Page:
# calculating and interpreting SD from mean and SEM

##### New Member
I have some summary stats on people's drink intake and I'd like to work out the variance.

Frustratingly I have no access to the full data set so I'm having to infer the shape as much as possible from a handful of descriptive stats.

I have access to the mean amount, the standard error of the mean and the weighted and unweighted bases (segmented by sex, age, etc.)

I am guessing I can calculate SD for each segment by multiplying the sqrt of the unweighted base (i.e. actual sample size) by the SEM.
Is this valid, or is there something I've overlooked?

If one SD is significantly greater than the mean, what can I hypothesise about the skewness of the underlying data set? Bearing in mind I know there are no null values (non-drinkers were excluded)...

Based on my knowledge of the population involved, my assumption is that the bulk of the sample will have a relatively low intake, with a long narrow tail of people drinking up to several times the 'normal' amount. I'd like to be able to point to the variance to support this assumption.

#### spunky

##### Doesn't actually exist
I have access to the mean amount, the standard error of the mean and the weighted and unweighted bases (segmented by sex, age, etc.)
What are "weighted and unweighted bases"?

I am guessing I can calculate SD for each segment by multiplying the sqrt of the unweighted base (i.e. actual sample size) by the SEM. Is this valid, or is there something I've overlooked?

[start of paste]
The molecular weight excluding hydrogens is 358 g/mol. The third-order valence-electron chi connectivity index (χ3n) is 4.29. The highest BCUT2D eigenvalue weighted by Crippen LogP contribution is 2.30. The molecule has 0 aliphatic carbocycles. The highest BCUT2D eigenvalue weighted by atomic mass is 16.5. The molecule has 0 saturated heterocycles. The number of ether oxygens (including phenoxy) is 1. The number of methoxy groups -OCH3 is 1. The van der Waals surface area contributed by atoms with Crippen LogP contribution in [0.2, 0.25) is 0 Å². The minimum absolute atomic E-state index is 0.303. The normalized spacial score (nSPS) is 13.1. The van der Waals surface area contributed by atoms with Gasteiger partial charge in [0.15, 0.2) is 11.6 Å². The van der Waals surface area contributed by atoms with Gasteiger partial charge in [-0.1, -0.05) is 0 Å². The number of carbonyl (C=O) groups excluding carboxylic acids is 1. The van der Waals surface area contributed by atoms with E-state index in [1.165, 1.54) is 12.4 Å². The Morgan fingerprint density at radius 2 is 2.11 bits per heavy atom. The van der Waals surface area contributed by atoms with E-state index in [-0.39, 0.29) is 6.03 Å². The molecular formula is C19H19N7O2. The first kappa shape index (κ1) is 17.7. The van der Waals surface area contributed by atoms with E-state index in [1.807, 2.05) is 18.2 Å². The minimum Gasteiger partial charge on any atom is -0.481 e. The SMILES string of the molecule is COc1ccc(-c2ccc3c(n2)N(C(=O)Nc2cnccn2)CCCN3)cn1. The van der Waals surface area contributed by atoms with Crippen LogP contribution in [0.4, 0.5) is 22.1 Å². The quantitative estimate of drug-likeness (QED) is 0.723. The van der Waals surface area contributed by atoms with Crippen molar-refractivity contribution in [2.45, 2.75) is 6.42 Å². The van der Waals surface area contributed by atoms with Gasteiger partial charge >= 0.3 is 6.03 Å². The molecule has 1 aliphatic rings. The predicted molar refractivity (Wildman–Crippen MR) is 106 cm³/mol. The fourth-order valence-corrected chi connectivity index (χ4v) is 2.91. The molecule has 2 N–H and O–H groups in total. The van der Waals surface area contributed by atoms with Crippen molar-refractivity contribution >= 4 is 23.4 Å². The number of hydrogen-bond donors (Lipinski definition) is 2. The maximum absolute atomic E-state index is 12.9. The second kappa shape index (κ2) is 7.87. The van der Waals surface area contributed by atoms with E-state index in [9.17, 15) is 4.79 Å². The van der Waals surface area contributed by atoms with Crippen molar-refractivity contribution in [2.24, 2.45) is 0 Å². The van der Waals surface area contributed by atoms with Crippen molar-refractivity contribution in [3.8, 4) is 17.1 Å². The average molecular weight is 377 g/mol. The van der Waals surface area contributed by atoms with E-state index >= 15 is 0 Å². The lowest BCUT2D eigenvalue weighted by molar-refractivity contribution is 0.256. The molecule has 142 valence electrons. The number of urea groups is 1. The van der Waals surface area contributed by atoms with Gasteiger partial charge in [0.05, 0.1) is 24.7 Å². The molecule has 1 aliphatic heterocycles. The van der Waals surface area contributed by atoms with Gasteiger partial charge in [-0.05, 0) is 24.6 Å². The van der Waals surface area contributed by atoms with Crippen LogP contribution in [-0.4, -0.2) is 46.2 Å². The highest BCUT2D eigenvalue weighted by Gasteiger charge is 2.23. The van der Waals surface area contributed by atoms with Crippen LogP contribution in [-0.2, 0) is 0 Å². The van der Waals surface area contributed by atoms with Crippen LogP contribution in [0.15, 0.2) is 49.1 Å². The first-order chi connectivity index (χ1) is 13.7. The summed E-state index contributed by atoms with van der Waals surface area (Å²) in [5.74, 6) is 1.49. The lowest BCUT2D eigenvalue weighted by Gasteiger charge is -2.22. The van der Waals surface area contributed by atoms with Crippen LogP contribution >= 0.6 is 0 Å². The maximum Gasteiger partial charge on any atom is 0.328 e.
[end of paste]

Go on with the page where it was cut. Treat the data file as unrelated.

I guess this depends on what you mean by a "base" and these weighting issues but if all you're doing is re-arranging the formula for the standard error of the mean so that it looks like $$\sigma_{\bar{{x}}}\sqrt{n} = \sigma$$ then, sure, I don't see any problem with that to obtain the standard deviation from the standard error of the mean.

If one SD is significantly greater than the mean, what can I hypothesise about the skewness of the underlying data set? Bearing in mind I know there are no null values (non-drinkers were excluded)...
Generally speaking, no, you can't. For some distributions the mean and the higher moments are independent and for others not. A normal distribution could easily have a mean of 0, a standard deviation of a 1000 and it would still have 0 skewness.

Based on my knowledge of the population involved, my assumption is that the bulk of the sample will have a relatively low intake, with a long narrow tail of people drinking up to several times the 'normal' amount. I'd like to be able to point to the variance to support this assumption.
I'm sorry but without more information about the distribution I can't see how the variance alone or the relationship between the variance and the mean would tell you that.